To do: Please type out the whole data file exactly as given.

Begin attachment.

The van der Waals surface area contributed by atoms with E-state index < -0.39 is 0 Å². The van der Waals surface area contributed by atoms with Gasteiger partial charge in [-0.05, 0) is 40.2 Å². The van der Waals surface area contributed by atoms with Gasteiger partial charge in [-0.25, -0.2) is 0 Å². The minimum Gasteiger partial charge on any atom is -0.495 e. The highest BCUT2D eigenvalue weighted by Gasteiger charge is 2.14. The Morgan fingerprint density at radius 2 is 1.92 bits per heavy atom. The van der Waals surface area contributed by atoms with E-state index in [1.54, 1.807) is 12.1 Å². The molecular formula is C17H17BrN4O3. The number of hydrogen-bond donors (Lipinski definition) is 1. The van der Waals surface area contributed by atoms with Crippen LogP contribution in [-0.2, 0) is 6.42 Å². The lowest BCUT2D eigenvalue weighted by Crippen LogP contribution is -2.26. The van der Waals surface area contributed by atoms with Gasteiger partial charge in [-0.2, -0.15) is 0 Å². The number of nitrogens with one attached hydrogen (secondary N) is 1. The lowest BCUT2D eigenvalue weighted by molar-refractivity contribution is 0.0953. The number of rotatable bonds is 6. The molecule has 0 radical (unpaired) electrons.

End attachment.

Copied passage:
The van der Waals surface area contributed by atoms with E-state index < -0.39 is 0 Å². The van der Waals surface area contributed by atoms with Gasteiger partial charge in [-0.05, 0) is 40.2 Å². The van der Waals surface area contributed by atoms with Gasteiger partial charge in [-0.25, -0.2) is 0 Å². The minimum Gasteiger partial charge on any atom is -0.495 e. The highest BCUT2D eigenvalue weighted by Gasteiger charge is 2.14. The Morgan fingerprint density at radius 2 is 1.92 bits per heavy atom. The van der Waals surface area contributed by atoms with E-state index in [1.54, 1.807) is 12.1 Å². The molecular formula is C17H17BrN4O3. The number of hydrogen-bond donors (Lipinski definition) is 1. The van der Waals surface area contributed by atoms with Crippen LogP contribution in [-0.2, 0) is 6.42 Å². The lowest BCUT2D eigenvalue weighted by Crippen LogP contribution is -2.26. The van der Waals surface area contributed by atoms with Gasteiger partial charge in [-0.2, -0.15) is 0 Å². The number of nitrogens with one attached hydrogen (secondary N) is 1. The lowest BCUT2D eigenvalue weighted by molar-refractivity contribution is 0.0953. The number of rotatable bonds is 6. The molecule has 0 radical (unpaired) electrons.